Of course there is more to hankido than just these twelve circle techniques, but these form the stable basis for every hankido practitioner. It is better to train one technique a thousand times than practice a thousand techniques only once.
Curriculum: There are 8 disciplines (directions) in which the I.H.F teaches the hankido curriculum.
- 1. Ho Shin Do Bup (Self defense)
- 2. Moo Ye Do Bup (Spinning/dancing techniques)
- 3. Su Jok Do Bup (Striking techniques)
- 4. Kyuk Ki Do Bup (Sparring techniques)
- 5. Ki Hap Do Bup (Ki-development techniques)
- 6. Byung Sool Do Bup (Weaponry)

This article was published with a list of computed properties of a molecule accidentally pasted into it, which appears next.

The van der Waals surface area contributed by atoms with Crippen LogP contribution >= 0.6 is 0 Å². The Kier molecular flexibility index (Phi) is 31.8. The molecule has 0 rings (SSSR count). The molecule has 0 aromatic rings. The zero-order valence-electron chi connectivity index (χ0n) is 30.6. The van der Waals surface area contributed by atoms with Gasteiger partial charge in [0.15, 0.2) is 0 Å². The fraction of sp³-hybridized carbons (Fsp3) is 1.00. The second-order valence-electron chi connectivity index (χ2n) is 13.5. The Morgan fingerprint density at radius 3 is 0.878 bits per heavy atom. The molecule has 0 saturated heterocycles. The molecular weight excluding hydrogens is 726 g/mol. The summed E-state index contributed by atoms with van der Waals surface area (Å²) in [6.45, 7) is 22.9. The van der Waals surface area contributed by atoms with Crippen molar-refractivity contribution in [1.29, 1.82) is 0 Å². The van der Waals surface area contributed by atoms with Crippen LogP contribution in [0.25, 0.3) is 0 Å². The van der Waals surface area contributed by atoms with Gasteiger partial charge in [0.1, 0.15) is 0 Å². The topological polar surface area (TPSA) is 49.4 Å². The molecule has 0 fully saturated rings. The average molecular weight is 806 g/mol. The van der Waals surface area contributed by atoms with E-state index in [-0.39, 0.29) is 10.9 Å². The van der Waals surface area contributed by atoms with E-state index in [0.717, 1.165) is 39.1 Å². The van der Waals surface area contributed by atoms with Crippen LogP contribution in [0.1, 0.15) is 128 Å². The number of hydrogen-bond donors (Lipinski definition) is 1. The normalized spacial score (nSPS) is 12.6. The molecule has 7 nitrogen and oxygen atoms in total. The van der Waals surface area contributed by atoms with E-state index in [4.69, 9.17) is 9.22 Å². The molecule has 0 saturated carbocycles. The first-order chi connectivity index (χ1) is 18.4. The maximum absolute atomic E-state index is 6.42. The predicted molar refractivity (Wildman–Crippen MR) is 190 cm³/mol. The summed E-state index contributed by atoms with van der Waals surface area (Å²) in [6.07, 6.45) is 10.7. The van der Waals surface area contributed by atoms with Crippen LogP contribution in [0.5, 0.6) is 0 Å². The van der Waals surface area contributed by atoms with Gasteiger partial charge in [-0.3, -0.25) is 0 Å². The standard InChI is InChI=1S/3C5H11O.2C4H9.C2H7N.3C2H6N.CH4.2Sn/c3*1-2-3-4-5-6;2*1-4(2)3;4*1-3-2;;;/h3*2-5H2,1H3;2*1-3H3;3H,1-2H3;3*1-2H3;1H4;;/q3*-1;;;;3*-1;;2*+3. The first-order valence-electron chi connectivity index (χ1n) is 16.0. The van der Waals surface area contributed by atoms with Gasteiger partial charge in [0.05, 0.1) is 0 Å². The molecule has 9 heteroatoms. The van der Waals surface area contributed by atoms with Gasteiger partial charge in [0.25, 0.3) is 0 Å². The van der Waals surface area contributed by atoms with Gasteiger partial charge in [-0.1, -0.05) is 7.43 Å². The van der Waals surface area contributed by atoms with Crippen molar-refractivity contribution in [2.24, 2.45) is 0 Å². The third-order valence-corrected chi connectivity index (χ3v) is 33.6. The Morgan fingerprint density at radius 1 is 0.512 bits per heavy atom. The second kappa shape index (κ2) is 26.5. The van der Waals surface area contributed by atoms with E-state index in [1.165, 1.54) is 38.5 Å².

- 7. Su Chim Do Bup (Use of pressure points)
- 8. Hwan Sang Do Bup (Visualisation and breathing exercises)
The twelve basic self defense techniques on which the hankido curriculum is build, are called:
- 1. Kwan Jul Ki Bub – ê´€ì ˆê¸°ë²•
- 2. Chi Ki Bub – ì¹˜ê¸°ë²•
- 3. Sib Ja Ki Bub – ì‹ìžê¸°ë²• / åìžê¸°ë²•
- 4. Nae Wae Ki Bub – ë‚´ì™¸ê¸°ë²• / å…§å¤–ê¸°ë²•
- 5. Kyeo Rang Ki Bub – ê²¨ëž‘ê¸°ë²•
- 6. Mok Kama Bub – ëª©ê°ì•„ë²•
- 7. Mok Keokki Bub – ëª©êº¾ê¸°ë²•
- 8. Oh Kae Too Bub – ì–´ê¹¨íˆ¬ë²•
- 9. Joong Pal Too Bub – ì¤‘íŒ”íˆ¬ë²•
- 10. Hwae Jeon Too Bub – íšŒì „íˆ¬ë²•
- 11. Pal Mok Ki Bub – íŒ”ëª©ê¸°ë²•
- 12. Pal Bae Ki Bub – íŒ”ë°°ê¸°ë²•
Development: After Myung Jae Nam’s death the development of hankido has been overseen by the Jaenam Musul Won Foundation. There are several international and Korean initiatives to spread the art of hankido. Most well known for his effort to do this is Master Ko Baek Yong from the Sang Moo Kwan International Training Center.You might also like: